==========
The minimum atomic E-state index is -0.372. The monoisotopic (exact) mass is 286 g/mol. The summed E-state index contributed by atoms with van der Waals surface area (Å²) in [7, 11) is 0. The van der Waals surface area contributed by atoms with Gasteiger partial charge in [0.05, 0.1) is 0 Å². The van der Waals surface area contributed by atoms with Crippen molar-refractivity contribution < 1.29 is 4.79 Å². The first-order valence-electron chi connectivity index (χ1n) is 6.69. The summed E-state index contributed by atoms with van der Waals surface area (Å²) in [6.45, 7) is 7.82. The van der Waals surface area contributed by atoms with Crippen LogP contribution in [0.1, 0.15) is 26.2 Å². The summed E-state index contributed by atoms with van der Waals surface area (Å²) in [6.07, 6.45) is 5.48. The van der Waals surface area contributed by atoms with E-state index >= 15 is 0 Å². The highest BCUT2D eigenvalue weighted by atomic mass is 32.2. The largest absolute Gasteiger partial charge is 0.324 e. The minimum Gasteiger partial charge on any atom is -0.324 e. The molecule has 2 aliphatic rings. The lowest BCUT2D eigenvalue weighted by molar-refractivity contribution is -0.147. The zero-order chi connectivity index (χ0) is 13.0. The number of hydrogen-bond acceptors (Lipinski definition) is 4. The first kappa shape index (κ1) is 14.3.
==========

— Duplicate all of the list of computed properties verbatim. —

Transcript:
The minimum atomic E-state index is -0.372. The monoisotopic (exact) mass is 286 g/mol. The summed E-state index contributed by atoms with van der Waals surface area (Å²) in [7, 11) is 0. The van der Waals surface area contributed by atoms with Gasteiger partial charge in [0.05, 0.1) is 0 Å². The van der Waals surface area contributed by atoms with Crippen molar-refractivity contribution < 1.29 is 4.79 Å². The first-order valence-electron chi connectivity index (χ1n) is 6.69. The summed E-state index contributed by atoms with van der Waals surface area (Å²) in [6.45, 7) is 7.82. The van der Waals surface area contributed by atoms with Crippen LogP contribution in [0.1, 0.15) is 26.2 Å². The summed E-state index contributed by atoms with van der Waals surface area (Å²) in [6.07, 6.45) is 5.48. The van der Waals surface area contributed by atoms with E-state index >= 15 is 0 Å². The highest BCUT2D eigenvalue weighted by atomic mass is 32.2. The largest absolute Gasteiger partial charge is 0.324 e. The minimum Gasteiger partial charge on any atom is -0.324 e. The molecule has 2 aliphatic rings. The lowest BCUT2D eigenvalue weighted by molar-refractivity contribution is -0.147. The zero-order chi connectivity index (χ0) is 13.0. The number of hydrogen-bond acceptors (Lipinski definition) is 4. The first kappa shape index (κ1) is 14.3.